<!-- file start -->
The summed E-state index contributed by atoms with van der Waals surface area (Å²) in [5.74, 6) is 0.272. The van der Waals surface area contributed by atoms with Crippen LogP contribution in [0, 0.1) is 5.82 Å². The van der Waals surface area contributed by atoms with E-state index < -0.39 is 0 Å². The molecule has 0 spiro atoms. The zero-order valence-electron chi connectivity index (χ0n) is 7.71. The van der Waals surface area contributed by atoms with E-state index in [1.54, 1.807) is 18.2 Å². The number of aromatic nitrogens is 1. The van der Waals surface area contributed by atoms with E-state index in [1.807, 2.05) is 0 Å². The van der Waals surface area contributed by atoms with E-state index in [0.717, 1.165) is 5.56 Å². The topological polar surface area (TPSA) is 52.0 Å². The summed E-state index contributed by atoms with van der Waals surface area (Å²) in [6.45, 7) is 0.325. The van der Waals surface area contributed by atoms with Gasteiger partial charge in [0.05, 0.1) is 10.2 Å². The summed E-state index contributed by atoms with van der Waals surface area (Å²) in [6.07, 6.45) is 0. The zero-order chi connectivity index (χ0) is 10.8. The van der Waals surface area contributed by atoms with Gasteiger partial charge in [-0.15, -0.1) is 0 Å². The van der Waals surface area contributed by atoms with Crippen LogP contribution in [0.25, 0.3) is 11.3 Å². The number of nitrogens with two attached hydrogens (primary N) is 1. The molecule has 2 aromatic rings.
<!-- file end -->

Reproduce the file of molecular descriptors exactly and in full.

The summed E-state index contributed by atoms with van der Waals surface area (Å²) in [5.74, 6) is 0.272. The van der Waals surface area contributed by atoms with Crippen LogP contribution in [0, 0.1) is 5.82 Å². The van der Waals surface area contributed by atoms with E-state index < -0.39 is 0 Å². The molecule has 0 spiro atoms. The zero-order valence-electron chi connectivity index (χ0n) is 7.71. The van der Waals surface area contributed by atoms with E-state index in [1.54, 1.807) is 18.2 Å². The number of aromatic nitrogens is 1. The van der Waals surface area contributed by atoms with E-state index in [1.807, 2.05) is 0 Å². The van der Waals surface area contributed by atoms with E-state index in [0.717, 1.165) is 5.56 Å². The topological polar surface area (TPSA) is 52.0 Å². The summed E-state index contributed by atoms with van der Waals surface area (Å²) in [6.45, 7) is 0.325. The van der Waals surface area contributed by atoms with Gasteiger partial charge in [0.05, 0.1) is 10.2 Å². The summed E-state index contributed by atoms with van der Waals surface area (Å²) in [6.07, 6.45) is 0. The zero-order chi connectivity index (χ0) is 10.8. The van der Waals surface area contributed by atoms with Gasteiger partial charge in [-0.15, -0.1) is 0 Å². The van der Waals surface area contributed by atoms with Crippen LogP contribution in [0.25, 0.3) is 11.3 Å². The number of nitrogens with two attached hydrogens (primary N) is 1. The molecule has 2 aromatic rings.